Rob Gilley’s 07/08 Winter Journal

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Editor's Note: SURFING Senior Photographer Rob Gilley has seen it all when it comes to California winters. He's seen El Nino mayhem. La Nina freezing flatness. Bold claims and busted predictions. And through it all, he's grown to acquire a damn good perspective on how each winter rates in the big picture. And while 07/08 wasn't necessarily a record-breaker (unless you count the waves heights at Cortes Bank and Todos Santos), it certainly was the best we've seen in at least five year. Here, Gilley gives us a blow-by-blow account of some of his more memorable days. Here's to a short, painless summer.

October 10th – Drive to Rincon on the first north swell of the year. Medium crowd, swell on the rise. Tons of sand in the cove. As I'm suiting up, I see two stand-up paddlers try to sneak a few waves on the very inside section and both get obliterated by the lip.

Surf from 11 to 3. The Wave Killer is up and riding on every set wave I want. He's been haunting me for my entire point break career – I guess this year is no exception.

Gets crowded with the dropping tide. A few 10-foot face sets push through. Check El Cap before dark for the hell of it: 2-foot with 40 guys out.

Call ahead and pick up Pumpkin Curry at Zen Yai on State Street. Go to Joe's house and check his Canada photos. He greets me at the door with a post-pterigia surgery eye patch, and we eventually settle down to a conversation about Southers. Sleep in car in Joe's driveway.

Get coffee. Take wetsuit to the Carpiteria Laundromat. 4/3 fullsuit is dry and toasty in ten minutes. Crack Rincon – half the size, weak and fairly crowded. It's a 12 hour swell. Run into Chris Brown who said that it was good "up north" yesterday. Drive home.

October 20th – Today there were many wildfires up north, including a big one at {{{Malibu}}}. Many homes burn down, including the guy's from the Chili Peppers. An on-scene radio reporter interviews one Malibu resident who talks about seeing her neighbor fill up his convertible {{{Jaguar}}} with Picassos and then evacuate. They also interview a surfer about surfing during the fires and….it's the Wave Killer.

Humidity in the single digits. By the afternoon, fires are getting active in East San Diego County. Ramona fire jumps the I-15 in 2 hours. Flames spreading as fast as 60 mph.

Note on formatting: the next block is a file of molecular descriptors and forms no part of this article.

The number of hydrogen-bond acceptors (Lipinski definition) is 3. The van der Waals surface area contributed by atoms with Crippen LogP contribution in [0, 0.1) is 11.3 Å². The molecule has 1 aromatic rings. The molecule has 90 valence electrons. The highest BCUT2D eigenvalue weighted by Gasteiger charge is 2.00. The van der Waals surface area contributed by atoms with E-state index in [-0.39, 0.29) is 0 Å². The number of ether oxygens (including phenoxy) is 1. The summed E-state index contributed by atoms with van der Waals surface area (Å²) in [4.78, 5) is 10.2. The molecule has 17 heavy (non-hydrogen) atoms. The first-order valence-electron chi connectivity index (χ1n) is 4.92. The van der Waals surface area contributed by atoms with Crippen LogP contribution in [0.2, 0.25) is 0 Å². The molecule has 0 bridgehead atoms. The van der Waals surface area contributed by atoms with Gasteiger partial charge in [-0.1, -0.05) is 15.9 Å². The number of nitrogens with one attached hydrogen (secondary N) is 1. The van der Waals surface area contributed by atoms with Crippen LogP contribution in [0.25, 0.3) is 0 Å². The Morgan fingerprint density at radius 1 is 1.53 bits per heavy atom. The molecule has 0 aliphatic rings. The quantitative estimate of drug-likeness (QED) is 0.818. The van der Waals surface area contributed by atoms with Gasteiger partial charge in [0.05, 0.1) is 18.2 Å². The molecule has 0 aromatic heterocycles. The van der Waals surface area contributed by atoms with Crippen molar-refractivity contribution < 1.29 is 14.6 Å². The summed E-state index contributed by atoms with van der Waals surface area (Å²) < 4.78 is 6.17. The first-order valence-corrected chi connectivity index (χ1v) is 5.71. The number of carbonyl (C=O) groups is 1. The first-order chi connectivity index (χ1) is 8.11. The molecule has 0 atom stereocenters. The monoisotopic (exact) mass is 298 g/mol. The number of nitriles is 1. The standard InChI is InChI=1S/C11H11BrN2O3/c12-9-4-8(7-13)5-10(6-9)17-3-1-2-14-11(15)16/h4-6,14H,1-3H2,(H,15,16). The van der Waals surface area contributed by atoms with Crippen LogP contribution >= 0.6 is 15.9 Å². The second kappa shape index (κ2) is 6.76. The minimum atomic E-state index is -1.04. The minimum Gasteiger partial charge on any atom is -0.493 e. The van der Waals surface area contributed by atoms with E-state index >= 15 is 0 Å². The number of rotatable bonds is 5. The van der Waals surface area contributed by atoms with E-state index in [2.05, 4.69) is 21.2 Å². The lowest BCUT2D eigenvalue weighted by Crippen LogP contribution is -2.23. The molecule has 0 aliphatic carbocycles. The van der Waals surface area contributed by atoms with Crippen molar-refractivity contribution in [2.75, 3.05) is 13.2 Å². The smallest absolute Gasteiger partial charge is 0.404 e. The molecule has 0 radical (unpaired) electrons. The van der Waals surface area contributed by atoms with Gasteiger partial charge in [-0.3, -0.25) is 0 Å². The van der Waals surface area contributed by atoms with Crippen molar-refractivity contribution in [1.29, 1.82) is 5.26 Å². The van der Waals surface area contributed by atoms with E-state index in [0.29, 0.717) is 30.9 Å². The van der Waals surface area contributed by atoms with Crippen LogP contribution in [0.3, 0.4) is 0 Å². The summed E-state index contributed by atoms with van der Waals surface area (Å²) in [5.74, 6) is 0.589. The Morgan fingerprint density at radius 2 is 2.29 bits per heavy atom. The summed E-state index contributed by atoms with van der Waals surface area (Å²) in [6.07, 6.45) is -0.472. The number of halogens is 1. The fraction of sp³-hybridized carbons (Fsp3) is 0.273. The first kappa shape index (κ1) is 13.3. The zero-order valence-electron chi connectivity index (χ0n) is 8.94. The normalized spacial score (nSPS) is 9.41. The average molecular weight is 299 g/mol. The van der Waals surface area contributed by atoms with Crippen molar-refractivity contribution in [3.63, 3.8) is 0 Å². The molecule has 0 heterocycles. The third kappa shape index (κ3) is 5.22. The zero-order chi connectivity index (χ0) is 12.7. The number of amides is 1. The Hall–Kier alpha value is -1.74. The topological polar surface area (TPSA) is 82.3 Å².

October 21st – Sitting outside the house as the warm winds wail. It's been a long day. Shoot photos at Oceanside Pier again this afternoon. Variable winds, variable waves. Sit in a giant wad of green gum on a Pier bench. Drive most of the day.

Check Black's mid-day, but it's literally too smoky to see from the Glider Port. Can barely make it out, but I'm pretty sure I see some of the best waves I've ever witnessed at Torrey Pines and Del Mar. Also see a crazy one at Suck-Outs.

Spend all morning at the Pier. No Santa Anas at first, then the fog recedes right on cue and the offshore winds come. This reveals a triple threat: north-west wind, north-west ground, and south swells. Goofy vs. Regular contest on south side of the pier. A south side tube-fest ensues. Beautiful but not as hollow on north side.

Drive to La Jolla to check it. Too many swells from too many directions. Pick up French Toast Sticks at Jack in the Box, and immediately drizzle maple syrup on shorts. Go back to Oceanside.

Not too jonesing for a personal surf session today because of getting 3 great sessions 3 days in a row at Pickleweed point. Head high peaks with 6 guys out.

October 24th – Our neighborhood is still covered in ash. Unload some of the car after spending 2 days in Orange County after evacuating: a suitcase, four 8-inch thick files of photographic transparencies, a half eaten bowl of dog food, a small collection of surf art, water bottles, and a parking ticket from the City of Laguna Beach. Most fires seem to be dying down now. A light north-westerly flow is finally changing the dynamic of the weather. When we evacuate, the normal 45 minute drive to San Clemente takes 3 hours. This is my second trip to the O.C. in the same day. A bad dream.